Glyphosate is probably the most widely used herbicide in the world. It is also the most controversial. Why? For one, it is the herbicide that crops like canola, corn and soy have been genetically engineered to resist, and any reference to genetic modification is guaranteed to spark debate. Add to this the listing of glyphosate as a “probable human carcinogen” by the International Agency for Research on Cancer (IARC) and the fact that glyphosate residues are commonly found in foods and therefore in our bloodstream, and you have the makings of a major brouhaha!
It is critical to note, however, that IARC’s analysis is based on “hazard,” which is the potential to cause harm, rather than on “risk,” which is a determination of whether there is actual harm by taking into account extent and route of exposure. The IARC conclusion has been much criticized because the animal studies that showed carcinogenicity had various methodological flaws and were greatly outnumbered by studies that showed no such effect. The same criticism has been made of the human epidemiological studies that linked glyphosate with non-Hodgkin’s lymphoma in an occupational setting.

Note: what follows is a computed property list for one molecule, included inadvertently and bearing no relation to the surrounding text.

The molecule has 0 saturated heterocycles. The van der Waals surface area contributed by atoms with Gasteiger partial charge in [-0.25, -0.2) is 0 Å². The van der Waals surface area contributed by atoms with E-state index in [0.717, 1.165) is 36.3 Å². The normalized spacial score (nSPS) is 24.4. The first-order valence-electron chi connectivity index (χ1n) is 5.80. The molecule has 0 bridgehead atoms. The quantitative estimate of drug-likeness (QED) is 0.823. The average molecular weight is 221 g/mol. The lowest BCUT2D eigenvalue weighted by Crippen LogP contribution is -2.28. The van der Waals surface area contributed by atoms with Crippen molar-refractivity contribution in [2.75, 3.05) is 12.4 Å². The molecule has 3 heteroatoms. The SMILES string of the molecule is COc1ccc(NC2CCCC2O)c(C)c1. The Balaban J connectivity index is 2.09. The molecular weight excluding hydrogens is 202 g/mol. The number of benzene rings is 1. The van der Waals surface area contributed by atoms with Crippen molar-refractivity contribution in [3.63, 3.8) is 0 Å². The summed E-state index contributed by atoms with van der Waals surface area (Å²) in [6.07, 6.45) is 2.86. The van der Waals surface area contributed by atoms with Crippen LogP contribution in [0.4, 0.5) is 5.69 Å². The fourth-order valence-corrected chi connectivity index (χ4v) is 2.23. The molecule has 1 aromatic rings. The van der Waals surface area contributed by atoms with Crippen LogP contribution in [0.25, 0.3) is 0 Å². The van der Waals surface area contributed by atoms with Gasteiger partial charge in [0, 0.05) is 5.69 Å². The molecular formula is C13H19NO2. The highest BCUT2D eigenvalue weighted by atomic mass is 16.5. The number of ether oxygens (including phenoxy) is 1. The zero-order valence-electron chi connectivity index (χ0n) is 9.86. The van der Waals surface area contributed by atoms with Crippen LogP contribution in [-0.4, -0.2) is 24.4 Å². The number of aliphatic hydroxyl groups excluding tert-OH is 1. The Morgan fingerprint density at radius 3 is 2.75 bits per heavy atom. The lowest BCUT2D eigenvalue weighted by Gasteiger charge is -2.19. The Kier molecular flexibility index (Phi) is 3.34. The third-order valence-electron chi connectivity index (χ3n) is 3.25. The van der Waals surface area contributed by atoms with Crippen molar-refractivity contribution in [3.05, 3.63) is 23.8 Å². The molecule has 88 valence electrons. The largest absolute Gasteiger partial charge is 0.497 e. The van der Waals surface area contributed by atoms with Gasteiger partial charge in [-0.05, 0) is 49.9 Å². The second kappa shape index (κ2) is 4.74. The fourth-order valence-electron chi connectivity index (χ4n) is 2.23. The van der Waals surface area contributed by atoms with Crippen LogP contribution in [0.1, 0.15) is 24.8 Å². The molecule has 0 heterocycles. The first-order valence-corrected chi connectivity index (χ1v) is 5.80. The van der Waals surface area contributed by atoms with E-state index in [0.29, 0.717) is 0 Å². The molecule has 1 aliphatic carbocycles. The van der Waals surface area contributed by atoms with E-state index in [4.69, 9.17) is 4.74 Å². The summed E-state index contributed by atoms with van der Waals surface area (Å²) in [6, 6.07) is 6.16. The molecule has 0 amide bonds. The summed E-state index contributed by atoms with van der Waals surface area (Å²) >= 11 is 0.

Now the European Chemicals Agency (ECHA), an independent organization that evaluates chemicals to help implement the European Union’s stringent chemical legislation, has weighed in on the glyphosate issue with its own hazard analysis. Its Committee for Risk Assessment, composed of scientists from over two dozen nations, has concluded that the available scientific evidence does not meet the criteria to classify glyphosate as a carcinogen, as a mutagen or as a reproductive toxin.
How can two reputable agencies come to such different conclusions based on the same body of evidence? Basically, ECHA bases its evaluation on the preponderance of evidence while for IARC it is enough if some studies suggest carcinogenicity in order to classify a substance as a “probable carcinogen.” The IARC evaluation also flies in the face of the findings of numerous national regulatory agencies, none of which have found glyphosate to be a carcinogen and have concluded that there is no reason to eliminate the use of the chemical.